Divorce or separation affects almost 50% of families in the UK each year. Relationships can be hard for everyone but if one or another partner is autistic, it can throw up additional problems. For the non-autistic partner, it may be hard negotiating these difficult times or the process of a divorce or separation. The autistic person will need additional support to navigate the process. There are over 700,000 adults and children with autism in the UK. Being autistic or having an autistic partner or spouse can be really positive but may also be complicated at times. The world can be a confusing place for autistic people, who may communicate differently, find social interaction difficult or stressful, and experience sensory issues.
If you're autistic, you may find it difficult to express your feelings, needs, or desires to your family members or partner. You may feel that you are misunderstood. For a spouse or partner, it can be difficult to know how to support their autistic family member or partner particularly if it starts to impact negatively on any children from the relationship.
There are many factors that can put a strain on a relationship or marriage when one or other partner has ADHD.
Below are some of the most common ones:
Timekeeping can often be a problem and can cause arguments. Why not set alarms or reminders for important events or activities to reduce the stress levels?
#2 Emotional Connection
Those with ADHD can often find it hard to connect on a deep emotional level or may at times seem distant. Their partners can read this as being disinterested or cool when in fact it is symptomatic. Why not try to bring yourself back into the moment or think about things from your partner’s perspective?
Communication is so important in a healthy relationship and even more so in one that is on rough ground. Try to listen to each other and to acknowledge what the other is saying, particularly in discussions. Give each other the opportunity to have your say.
#4 Staying calm
ADHD can affect emotions and the swing from highs to lows can be exhausting for partners. Every partner needs to feel secure in the relationship so try to bring a sense of calm to everyday situations. If it feels like the temperature is rising, then take a bit of time out to manage the anger or frustration. This will enable you both to continue the conversation in a more positive way.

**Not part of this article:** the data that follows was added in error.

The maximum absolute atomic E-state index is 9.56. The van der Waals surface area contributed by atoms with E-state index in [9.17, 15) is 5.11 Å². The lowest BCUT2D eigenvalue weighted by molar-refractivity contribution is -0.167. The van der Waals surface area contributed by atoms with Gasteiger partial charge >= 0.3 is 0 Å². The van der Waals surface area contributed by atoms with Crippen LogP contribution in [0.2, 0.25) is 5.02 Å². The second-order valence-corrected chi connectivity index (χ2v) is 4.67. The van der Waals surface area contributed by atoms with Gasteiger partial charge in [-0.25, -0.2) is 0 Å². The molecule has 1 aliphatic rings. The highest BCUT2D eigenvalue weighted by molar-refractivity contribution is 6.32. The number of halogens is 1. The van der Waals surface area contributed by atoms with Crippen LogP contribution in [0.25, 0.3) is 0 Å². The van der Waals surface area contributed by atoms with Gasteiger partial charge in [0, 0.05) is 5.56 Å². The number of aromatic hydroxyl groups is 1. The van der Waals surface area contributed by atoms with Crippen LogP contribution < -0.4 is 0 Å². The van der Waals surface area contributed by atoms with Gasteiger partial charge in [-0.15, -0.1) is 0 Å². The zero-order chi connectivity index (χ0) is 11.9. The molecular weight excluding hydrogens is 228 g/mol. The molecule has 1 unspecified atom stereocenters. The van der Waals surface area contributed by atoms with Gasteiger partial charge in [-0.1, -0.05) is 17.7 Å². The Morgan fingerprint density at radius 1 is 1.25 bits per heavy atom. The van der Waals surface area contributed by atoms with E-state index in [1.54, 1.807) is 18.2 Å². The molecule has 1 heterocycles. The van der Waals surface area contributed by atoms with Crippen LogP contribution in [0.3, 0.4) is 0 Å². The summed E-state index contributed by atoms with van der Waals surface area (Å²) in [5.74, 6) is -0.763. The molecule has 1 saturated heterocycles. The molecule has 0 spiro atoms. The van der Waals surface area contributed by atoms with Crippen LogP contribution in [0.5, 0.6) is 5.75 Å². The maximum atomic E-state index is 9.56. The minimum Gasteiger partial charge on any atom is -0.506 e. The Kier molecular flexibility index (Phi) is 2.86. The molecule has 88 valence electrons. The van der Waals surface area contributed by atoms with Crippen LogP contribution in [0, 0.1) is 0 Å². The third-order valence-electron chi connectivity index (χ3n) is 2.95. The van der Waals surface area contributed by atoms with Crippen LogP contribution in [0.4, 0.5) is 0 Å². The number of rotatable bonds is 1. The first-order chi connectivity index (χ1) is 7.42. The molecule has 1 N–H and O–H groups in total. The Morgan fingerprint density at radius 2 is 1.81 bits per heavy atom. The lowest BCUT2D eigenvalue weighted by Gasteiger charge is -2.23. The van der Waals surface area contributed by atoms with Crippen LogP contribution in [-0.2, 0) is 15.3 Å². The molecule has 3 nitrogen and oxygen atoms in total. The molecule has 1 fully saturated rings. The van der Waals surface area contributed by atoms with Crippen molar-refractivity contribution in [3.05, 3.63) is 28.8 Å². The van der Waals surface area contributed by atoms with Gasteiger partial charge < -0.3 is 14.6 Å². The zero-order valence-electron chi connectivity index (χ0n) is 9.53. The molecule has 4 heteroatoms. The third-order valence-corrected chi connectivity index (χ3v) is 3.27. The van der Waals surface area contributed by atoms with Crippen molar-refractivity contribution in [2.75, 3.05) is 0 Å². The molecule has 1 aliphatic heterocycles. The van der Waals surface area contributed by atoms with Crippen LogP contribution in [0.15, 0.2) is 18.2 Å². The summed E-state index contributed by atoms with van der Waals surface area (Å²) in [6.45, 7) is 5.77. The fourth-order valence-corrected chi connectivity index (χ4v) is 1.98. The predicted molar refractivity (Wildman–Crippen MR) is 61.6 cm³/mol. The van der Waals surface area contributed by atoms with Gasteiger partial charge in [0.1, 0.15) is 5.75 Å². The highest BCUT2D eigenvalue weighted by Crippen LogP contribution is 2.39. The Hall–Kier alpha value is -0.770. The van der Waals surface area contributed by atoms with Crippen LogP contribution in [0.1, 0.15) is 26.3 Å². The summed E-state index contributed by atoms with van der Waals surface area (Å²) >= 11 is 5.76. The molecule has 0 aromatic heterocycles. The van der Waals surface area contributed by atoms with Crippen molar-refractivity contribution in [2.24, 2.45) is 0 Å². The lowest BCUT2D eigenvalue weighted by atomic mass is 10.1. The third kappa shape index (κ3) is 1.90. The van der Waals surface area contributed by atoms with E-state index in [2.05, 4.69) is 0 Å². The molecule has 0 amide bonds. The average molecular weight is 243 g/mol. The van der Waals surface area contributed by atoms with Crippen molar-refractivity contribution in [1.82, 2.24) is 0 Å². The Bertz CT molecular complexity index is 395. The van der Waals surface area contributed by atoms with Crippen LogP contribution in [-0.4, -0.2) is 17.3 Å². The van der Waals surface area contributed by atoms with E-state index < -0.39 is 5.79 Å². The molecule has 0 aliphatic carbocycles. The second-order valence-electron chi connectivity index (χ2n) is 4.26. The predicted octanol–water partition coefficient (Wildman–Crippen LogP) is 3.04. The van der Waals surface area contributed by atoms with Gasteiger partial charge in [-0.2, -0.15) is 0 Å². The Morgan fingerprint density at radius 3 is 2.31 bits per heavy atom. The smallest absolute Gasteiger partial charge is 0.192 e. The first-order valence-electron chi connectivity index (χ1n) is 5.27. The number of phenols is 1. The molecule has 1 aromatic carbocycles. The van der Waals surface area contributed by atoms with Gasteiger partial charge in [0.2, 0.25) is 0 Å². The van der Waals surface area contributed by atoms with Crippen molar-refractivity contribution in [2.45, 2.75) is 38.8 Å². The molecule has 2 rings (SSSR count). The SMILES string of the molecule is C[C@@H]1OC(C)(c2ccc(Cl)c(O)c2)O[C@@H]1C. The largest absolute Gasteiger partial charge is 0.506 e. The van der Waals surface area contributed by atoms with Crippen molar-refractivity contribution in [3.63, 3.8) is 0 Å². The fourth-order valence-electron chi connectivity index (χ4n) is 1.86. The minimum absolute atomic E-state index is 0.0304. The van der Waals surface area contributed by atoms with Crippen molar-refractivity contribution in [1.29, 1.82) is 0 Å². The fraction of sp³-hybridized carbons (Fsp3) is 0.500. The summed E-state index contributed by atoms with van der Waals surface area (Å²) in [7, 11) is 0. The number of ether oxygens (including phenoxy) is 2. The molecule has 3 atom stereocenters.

If, however, there is no chance of saving the relationship then you may decide to issue legal proceedings relating to divorce, finances and/or children and autism could, if you’re not careful, make the case more complicated and expensive if not handled sensitively.
It’s even more important to approach a divorce or separation carefully if there are autistic or neurodivergent children involved or if your partner or spouse hasn’t been formally diagnosed but exhibits autistic behaviour. It can lead to unexpected behaviour from your children or partner.
Ultimately, the law relating to divorce, finances and children is the same no matter what behaviour your other half exhibits but it’s vitally important to plan as it can be more difficult to predict the reactions from an autistic spouse which in turn may result in a potentially straightforward divorce/negotiations turning into something more complicated.
Every divorce case is different just like every autistic person or child is different so take advice early on before taking the first step to end a relationship or marriage as it could make all the difference in your “divorce journey”.
Top Tips when dealing with an autistic partner:
Share the specific autistic traits of your partner with your lawyer. This will enable him/her to implement a practical tailored approach to the case. Remember that in many ways the law is the easy bit in divorce
Think about your partner’s preferred method of communication and if possible, how they like to “negotiate”
Think about how you can stay one step ahead in the process so that you can where possible predict a response but manage it in a productive rather than destructive way
If your partner has often seemed unsympathetic or uncaring during the marriage due to their autism don’t expect it to be any different when dealing with them through divorce proceedings. However, always bear in mind that you may be surprised at their reaction. What is logical to you may not be the same for your partner
Be prepared to issue court proceedings if you can’t make headway in financial or child arrangements negotiations. Whilst costs will increase if you head to court this may not matter to your partner who may value their view that they are right, and you are wrong as taking precedence over the benefits of compromise and the “costs versus benefit” approach to their case.
Alison Whistler has worked with many clients over the years where autism has been a factor, either with the client, their ex-partner, or their child(ren). Her understanding of autism has helped steer the case towards the most cost-effective and family focussed outcome whether that’s agreeing or applying for a child arrangement order or resolving divorce and financial settlements. When it’s so easy to generalise with clients over procedures and outcomes she tailors an approach based upon the specific autistic traits of the individual(s) involved.
If you are experiencing difficulties in your relationship, then it’s always worth seeking help and support from organisations like RELATE or the National Autistic Society.